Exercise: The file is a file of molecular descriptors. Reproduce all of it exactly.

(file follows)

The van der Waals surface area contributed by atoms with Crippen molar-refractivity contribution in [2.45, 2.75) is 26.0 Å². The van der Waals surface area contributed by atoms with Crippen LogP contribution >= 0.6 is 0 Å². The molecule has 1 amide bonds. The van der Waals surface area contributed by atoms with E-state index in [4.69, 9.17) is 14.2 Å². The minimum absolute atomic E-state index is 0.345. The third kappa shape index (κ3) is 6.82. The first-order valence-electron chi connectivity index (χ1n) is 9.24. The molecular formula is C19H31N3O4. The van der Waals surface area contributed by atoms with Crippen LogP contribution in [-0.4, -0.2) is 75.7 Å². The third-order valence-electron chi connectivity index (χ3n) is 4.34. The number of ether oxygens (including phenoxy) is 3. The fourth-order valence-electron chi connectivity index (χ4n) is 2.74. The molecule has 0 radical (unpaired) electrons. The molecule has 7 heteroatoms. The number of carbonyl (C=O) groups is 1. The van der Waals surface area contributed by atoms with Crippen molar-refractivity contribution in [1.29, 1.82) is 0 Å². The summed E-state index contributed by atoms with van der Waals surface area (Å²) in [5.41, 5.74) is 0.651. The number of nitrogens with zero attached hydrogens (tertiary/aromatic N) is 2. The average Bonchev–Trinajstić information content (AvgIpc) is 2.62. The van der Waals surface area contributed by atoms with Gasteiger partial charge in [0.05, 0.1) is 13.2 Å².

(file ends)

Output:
The van der Waals surface area contributed by atoms with Crippen molar-refractivity contribution in [2.45, 2.75) is 26.0 Å². The van der Waals surface area contributed by atoms with Crippen LogP contribution >= 0.6 is 0 Å². The molecule has 1 amide bonds. The van der Waals surface area contributed by atoms with E-state index in [4.69, 9.17) is 14.2 Å². The minimum absolute atomic E-state index is 0.345. The third kappa shape index (κ3) is 6.82. The first-order valence-electron chi connectivity index (χ1n) is 9.24. The molecular formula is C19H31N3O4. The van der Waals surface area contributed by atoms with Crippen LogP contribution in [-0.4, -0.2) is 75.7 Å². The third-order valence-electron chi connectivity index (χ3n) is 4.34. The number of ether oxygens (including phenoxy) is 3. The fourth-order valence-electron chi connectivity index (χ4n) is 2.74. The molecule has 0 radical (unpaired) electrons. The molecule has 7 heteroatoms. The number of carbonyl (C=O) groups is 1. The van der Waals surface area contributed by atoms with Crippen molar-refractivity contribution in [1.29, 1.82) is 0 Å². The summed E-state index contributed by atoms with van der Waals surface area (Å²) in [5.41, 5.74) is 0.651. The number of nitrogens with zero attached hydrogens (tertiary/aromatic N) is 2. The average Bonchev–Trinajstić information content (AvgIpc) is 2.62. The van der Waals surface area contributed by atoms with Gasteiger partial charge in [0.05, 0.1) is 13.2 Å².